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Feature Articles : May 1, 2009 ( )
Ramping Up Effort for Improving Kinase Assays
Firms Use Myriad Strategies to Identify and Characterize Kinase Inhibitors!--h2>
Protein kinases are at the forefront of drug discovery, representing the largest druggable class of compounds for the pharmaceutical industry with 518 kinases associated with approximately 400 diseases.
There are many approaches to measure kinase activity in order to identify and characterize kinase inhibitors. The nature of kinases is complex, however, and companies are developing their own approaches and methods to meet this challenge. These companies will be presenting their latest efforts next month at CHI’s “Protein Kinase Targets” conference to be held in Cambridge, MA.
MAP (mitogen-activated protein)-kinases play a key role in regulating various cellular activities like gene expression, mitosis, differentiation, and apoptosis. External stimuli lead to activation of MAP-kinase via a signaling cascade. “The problem is you really can’t distinguish which kinase has been blocked because any inhibition of the three or four kinases will present the same results. What we do is a direct assay where there’s only the active enzyme plus its downstream kinase inactivated target,” explains Ralph Graeser, Ph.D, group leader, drug discovery, ProQinase.
ProQinase offers an integrated protein kinase technology platform for preclinical drug development of protein kinase inhibitors in oncology and other disease areas. “We are trying to produce protein kinases that are specifically activated and tagless. If you have kinases that are up to 100% activated, your results are more reliable. Recombinant kinases require the use of tags, which range in size from around six amino acids up to 24 Kd—almost the size of a kinase. “So, it’s not the same protein anymore as it was in the cell. We were thinking it’s best to have only the kinase and not other proteins hanging around. That was the idea we had developing this program.”
Dr. Graeser says the company provides enzymes that are as close to an active kinase in a cell as possible. This saves time because the assay is more defined and doesn’t require a lot of controls in order to discover which kinase is really involved. This approach is used for initial HT screening or for profiling kinases and/or inhibitors. In addition, every new kinase being generated as a tagless version is compared to a tagged version to see if there is a large difference in purity and other characteristics.
Standardizing the Format
In order to address some of the challenges of kinase assays (combining relevant biology with HT, reducing costs and assay development times), researchers at Bayer Healthcare’s lead discovery screening department have adapted a platform approach. “We standardize the assay format (in our case, TR-FRET) and work mainly with generic reagents. We separate the project-specific part (kinase substrate, product-specific antibody) from the costly TR-FRET part,” states Ulf Boemer, Ph.D., HT coordinator.
Dr. Boemer explains that instead of directly labeling the substrate with cross-linked allophycocyanin (XL) and the antibody with an EU-Chelate, “we use biotinylated substrate and streptavidin-XL and an unlabeled antibody with ProtG-Eu-chelate.” This allows his group to use the same TR-FRET reagents for all assays.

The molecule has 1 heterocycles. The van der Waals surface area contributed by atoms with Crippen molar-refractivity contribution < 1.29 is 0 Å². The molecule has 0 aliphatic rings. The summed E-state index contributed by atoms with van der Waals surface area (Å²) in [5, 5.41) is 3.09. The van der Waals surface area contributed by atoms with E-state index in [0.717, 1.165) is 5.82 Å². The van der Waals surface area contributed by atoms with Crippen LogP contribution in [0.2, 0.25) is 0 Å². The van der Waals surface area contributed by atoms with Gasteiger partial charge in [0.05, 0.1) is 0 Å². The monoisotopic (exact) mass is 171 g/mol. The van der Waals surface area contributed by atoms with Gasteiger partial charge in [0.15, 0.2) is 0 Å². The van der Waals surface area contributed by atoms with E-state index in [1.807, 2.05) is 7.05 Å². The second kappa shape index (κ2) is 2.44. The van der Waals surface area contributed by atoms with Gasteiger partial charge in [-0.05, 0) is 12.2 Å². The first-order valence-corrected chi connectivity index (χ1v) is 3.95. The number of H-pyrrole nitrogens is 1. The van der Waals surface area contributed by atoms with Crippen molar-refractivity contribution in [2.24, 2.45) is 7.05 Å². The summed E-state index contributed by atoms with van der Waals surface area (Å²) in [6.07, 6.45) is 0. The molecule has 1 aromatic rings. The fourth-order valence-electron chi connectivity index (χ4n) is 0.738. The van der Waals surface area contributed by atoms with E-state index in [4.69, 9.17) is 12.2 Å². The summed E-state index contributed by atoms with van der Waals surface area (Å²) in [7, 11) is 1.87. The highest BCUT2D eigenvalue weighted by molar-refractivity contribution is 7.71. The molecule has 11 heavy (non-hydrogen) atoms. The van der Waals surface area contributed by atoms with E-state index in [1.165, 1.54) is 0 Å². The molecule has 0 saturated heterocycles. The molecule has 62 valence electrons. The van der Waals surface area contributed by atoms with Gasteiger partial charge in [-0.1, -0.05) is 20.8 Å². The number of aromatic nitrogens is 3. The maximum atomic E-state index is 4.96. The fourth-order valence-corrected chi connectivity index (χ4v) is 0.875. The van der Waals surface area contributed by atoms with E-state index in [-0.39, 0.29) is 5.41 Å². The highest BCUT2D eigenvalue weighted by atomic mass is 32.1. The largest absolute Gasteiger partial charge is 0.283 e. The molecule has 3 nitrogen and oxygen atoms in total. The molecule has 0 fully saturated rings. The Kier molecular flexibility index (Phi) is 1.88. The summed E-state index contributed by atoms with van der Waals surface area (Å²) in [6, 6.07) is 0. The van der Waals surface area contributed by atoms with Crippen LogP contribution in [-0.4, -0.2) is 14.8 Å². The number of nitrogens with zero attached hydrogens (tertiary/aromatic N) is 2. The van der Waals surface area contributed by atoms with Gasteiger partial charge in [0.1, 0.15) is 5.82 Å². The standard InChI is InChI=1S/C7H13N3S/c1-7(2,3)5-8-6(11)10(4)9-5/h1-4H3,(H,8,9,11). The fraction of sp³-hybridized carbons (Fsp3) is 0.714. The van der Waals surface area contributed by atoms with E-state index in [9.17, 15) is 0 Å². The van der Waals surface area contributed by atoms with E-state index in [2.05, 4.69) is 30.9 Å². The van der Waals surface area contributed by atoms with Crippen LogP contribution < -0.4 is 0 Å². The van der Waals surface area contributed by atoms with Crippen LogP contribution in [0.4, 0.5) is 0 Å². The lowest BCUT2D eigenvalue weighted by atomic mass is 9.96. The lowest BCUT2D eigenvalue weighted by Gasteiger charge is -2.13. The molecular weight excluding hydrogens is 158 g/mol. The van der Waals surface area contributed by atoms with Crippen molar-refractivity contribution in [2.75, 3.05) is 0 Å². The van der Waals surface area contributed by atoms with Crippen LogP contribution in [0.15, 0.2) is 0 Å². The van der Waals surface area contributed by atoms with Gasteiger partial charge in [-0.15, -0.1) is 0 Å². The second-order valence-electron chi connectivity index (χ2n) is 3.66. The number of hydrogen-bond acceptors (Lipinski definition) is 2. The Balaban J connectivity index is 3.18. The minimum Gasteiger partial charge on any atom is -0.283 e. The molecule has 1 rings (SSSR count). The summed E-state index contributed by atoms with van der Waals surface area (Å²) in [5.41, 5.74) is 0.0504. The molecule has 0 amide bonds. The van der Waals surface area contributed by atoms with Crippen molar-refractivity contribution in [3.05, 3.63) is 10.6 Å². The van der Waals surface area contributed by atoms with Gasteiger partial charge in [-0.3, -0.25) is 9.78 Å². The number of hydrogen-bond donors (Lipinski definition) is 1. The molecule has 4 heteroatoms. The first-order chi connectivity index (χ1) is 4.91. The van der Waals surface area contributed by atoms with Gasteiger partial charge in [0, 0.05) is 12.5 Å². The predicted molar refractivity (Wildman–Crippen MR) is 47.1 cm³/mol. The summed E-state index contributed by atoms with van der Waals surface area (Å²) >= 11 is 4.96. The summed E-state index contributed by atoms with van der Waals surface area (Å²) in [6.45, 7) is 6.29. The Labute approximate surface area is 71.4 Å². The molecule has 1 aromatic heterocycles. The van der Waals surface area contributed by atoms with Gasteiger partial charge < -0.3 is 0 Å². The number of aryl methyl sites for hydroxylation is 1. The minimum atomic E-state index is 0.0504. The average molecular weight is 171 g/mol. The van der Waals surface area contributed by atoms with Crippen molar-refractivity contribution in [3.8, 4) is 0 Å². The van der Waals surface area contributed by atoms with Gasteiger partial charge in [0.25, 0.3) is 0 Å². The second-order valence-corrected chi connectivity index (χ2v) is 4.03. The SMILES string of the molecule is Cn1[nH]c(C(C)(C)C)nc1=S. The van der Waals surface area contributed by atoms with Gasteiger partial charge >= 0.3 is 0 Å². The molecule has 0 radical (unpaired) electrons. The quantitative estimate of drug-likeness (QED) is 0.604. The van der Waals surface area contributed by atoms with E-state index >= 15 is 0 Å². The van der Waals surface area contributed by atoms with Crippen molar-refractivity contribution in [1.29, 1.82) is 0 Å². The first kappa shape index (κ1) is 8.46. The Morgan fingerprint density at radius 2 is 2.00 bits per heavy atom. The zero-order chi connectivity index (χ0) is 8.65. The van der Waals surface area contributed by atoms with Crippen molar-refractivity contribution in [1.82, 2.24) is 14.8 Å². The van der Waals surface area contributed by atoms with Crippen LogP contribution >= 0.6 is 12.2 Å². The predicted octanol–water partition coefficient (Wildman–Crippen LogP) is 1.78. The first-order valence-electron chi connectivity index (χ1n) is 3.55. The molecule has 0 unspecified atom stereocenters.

This has several advantages including lower costs (no beads or radioactivity), higher sensitivity with low nanomolar concentration of products, and miniaturization. However, TR-FRET does require a suitable antibody and lacks sufficient sensitivity for cell-based assays, but it is good for biochemical assays. Dr. Boemer says the field is evolving toward more cell-based kinase screening and a broader mode of action characterization.
“Normally a full-deck HTS against a kinase results in several thousand hits and only a selection of the compounds can be characterized in more detail due to the limited throughput of secondary assays. To avoid missing less potent hit clusters with interesting properties, we run broader characterization (ATP-competition) in HT-mode with all hits. This gives you a broader data basis for the selection of compounds for the lower throughput assays.”
Another key point is that the company bundles all its efforts for different projects in one assay center. Every new compound that is tested for any of the different kinase projects is tested against all active kinase assays. “We try to combine fast primary assay support for cost-effective profiling to get cross-fertilization to see if certain motifs appear on another kinase project. This is important,” Dr. Boemer explains.
There is also a growing trend to identify allosteric modulators to set up assays to bind inactive forms of kinase. This increases the chances of selectivity and generates IP. “The kinase IP field is crowded, and it’s difficult to obtain. That’s why we always screen the full library and don’t focus on specific kinases.”
Antibody-Free ADP Detection Assay
Although there are many commercial kinase assays, there remains high demand for a single assay that is applicable to both a single kinase target and all kinase targets. “Having a single assay that meets criteria for HTS and MOA will simplify and standardize assay development for kinase drug discovery. Not only will it reduce development time and costs (one assay vs. two or more), it will also make data comparison more straightforward. For example, the potency of SAR compounds can be directly compared with HTS single-shot or dose-response data,” says Hu Li, Ph.D., manager, molecular discovery research, GlaxoSmithKline.